Horizon - Einstein's Equation Of Life And Death - [2005-01-27]
On September 27 1905 Annalen der Physik published a fourth paper, "Does the Inertia of a Body Depend Upon Its Energy Content?", in which Einstein developed an argument for arguably the most famous equation in the field of physics: E = mcÂ². Einstein considered the equivalency equation to be of paramount importance because it showed that a massive particle possesses an energy, the "rest energy", distinct from its classical kinetic and potential energies.
The paper is based on James Clerk Maxwell's and Heinrich Rudolf Hertz's investigations and, in addition, the axioms of relativity, as Einstein states,
The results of the previous investigation lead to a very interesting conclusion, which is here to be deduced.The previous investigation was based "on the Maxwell-Hertz equations for empty space, together with the Maxwellian expression for the electromagnetic energy of space ..."The laws by which the states of physical systems alter are independent of the alternative, to which of two systems of coordinates, in uniform motion of parallel translation relatively to each other, these alterations of state are referred (principle of relativity).
The equation sets forth that energy of a body at rest (E) equals its mass (m) times the speed of light (c) squared, or E = mcÂ².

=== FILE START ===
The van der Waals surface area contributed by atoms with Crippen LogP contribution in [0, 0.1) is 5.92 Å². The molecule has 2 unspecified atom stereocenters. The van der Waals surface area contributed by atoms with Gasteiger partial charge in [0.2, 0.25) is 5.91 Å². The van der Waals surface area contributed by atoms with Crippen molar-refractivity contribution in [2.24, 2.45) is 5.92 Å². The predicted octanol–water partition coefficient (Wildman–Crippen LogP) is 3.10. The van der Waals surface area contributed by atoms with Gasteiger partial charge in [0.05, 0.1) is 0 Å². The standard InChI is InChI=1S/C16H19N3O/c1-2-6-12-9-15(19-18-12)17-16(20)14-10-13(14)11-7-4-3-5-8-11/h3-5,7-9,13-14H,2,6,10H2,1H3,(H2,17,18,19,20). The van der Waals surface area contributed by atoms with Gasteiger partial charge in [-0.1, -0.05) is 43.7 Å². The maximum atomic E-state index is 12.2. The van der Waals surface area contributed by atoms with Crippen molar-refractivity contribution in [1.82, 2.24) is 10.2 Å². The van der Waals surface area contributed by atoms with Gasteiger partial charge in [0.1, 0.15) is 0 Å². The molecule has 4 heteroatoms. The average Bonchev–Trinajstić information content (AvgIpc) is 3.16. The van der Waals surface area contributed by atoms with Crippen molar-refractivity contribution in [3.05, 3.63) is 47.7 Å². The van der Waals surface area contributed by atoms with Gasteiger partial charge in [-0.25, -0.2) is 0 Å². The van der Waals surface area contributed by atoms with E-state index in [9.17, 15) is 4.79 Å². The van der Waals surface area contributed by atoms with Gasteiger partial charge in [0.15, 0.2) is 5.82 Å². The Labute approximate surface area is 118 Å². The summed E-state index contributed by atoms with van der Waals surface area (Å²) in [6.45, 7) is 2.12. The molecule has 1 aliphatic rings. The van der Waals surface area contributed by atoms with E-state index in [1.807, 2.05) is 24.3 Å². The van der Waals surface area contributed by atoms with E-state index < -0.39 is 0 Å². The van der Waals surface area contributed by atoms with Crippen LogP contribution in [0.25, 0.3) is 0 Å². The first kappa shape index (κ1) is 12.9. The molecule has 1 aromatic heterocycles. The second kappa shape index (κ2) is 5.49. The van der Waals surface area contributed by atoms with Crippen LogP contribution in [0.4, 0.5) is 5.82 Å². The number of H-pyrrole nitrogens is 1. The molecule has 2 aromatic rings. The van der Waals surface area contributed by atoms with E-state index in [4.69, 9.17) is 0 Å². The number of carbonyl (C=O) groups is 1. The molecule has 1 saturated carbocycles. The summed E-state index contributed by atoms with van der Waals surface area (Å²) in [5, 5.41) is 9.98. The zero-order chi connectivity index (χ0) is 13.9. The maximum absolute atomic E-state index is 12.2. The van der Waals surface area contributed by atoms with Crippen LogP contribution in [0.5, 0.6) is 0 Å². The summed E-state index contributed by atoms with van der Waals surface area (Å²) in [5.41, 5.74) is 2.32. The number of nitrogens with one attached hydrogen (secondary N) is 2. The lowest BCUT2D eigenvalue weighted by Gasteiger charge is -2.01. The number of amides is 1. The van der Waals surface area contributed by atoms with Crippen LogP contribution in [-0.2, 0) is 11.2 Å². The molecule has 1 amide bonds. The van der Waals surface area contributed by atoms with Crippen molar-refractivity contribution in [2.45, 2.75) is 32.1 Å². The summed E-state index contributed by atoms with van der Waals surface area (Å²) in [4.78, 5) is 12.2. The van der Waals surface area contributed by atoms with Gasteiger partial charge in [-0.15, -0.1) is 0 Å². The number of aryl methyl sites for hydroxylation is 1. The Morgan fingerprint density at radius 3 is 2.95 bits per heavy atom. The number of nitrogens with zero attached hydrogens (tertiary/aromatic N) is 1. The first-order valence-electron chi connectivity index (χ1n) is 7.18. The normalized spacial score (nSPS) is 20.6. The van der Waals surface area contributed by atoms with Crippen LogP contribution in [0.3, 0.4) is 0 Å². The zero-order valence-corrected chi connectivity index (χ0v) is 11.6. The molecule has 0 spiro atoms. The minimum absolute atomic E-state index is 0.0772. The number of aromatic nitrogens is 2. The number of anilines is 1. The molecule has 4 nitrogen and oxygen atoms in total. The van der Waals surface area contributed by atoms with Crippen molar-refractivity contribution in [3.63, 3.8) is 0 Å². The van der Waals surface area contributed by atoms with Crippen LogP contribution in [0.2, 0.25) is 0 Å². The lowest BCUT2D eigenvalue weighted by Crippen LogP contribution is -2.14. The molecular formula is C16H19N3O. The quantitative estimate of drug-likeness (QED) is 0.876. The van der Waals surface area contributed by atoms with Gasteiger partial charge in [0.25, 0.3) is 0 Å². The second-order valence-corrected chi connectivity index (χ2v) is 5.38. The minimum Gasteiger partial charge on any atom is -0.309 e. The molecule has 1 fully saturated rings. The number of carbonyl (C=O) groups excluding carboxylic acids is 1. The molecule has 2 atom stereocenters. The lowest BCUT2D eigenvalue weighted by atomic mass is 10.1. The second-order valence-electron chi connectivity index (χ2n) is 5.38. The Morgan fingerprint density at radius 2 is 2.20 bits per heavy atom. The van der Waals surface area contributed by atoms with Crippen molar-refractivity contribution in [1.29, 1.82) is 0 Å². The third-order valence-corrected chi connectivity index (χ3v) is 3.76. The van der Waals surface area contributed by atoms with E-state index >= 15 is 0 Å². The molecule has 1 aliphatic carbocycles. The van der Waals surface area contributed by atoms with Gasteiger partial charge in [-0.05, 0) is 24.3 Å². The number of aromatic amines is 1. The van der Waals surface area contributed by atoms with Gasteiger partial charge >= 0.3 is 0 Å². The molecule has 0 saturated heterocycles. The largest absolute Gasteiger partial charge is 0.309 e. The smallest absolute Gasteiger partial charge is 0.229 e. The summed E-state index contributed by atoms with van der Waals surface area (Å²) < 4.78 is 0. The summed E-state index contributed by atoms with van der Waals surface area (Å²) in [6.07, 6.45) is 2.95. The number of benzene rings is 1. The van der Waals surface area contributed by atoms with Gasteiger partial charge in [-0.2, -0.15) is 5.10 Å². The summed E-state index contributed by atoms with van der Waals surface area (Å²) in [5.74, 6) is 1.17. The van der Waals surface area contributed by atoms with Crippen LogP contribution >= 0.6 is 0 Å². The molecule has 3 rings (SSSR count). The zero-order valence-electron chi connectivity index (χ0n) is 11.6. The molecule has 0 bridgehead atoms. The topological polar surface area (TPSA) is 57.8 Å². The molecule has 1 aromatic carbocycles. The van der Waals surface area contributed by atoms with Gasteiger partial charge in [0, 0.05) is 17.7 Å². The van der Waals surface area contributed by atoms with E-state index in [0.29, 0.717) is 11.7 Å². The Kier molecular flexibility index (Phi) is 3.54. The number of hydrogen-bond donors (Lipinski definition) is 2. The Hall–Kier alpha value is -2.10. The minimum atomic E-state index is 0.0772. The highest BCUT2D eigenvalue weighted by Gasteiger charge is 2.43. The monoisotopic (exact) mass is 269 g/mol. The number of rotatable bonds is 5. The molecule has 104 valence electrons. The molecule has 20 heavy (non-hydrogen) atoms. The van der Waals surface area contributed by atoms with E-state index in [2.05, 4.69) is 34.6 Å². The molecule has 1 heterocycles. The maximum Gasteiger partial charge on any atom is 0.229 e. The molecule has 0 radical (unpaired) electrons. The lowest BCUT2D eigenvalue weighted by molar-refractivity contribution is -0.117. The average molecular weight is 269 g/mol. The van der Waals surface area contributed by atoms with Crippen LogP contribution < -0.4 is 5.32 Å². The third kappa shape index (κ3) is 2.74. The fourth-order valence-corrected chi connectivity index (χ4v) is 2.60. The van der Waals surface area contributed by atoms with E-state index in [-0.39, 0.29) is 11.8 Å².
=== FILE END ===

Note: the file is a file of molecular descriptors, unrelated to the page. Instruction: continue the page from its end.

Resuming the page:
If a body gives off the energy L in the form of radiation, its mass diminishes by L/cÂ². The fact that the energy withdrawn from the body becomes energy of radiation evidently makes no difference, so that we are led to the more general conclusion thatThe mass of a body is a measure of its energy-content; if the energy changes by L, the mass changes in the same sense by L/9 Ã— 1020, the energy being measured in ergs, and the mass in grammes.[...]If the theory corresponds to the facts, radiation conveys inertia between the emitting and absorbing bodies.
The mass-energy relation can be used to predict how much energy will be released or consumed by nuclear reactions; one simply measures the mass of all constituents and products and multiplies the difference by c2. The result shows how much energy will be released or consumed, usually in the form of light or heat. When applied to certain nuclear reactions, the equation shows that an extraordinarily large amount of energy will be released, much larger than in the combustion of chemical explosives, where the mass difference is hardly measurable at all. This explains why nuclear weapons produce such phenomenal amounts of energy, as they release binding energy during nuclear fission and nuclear fusion, and also convert a much larger portion of subatomic mass to energy.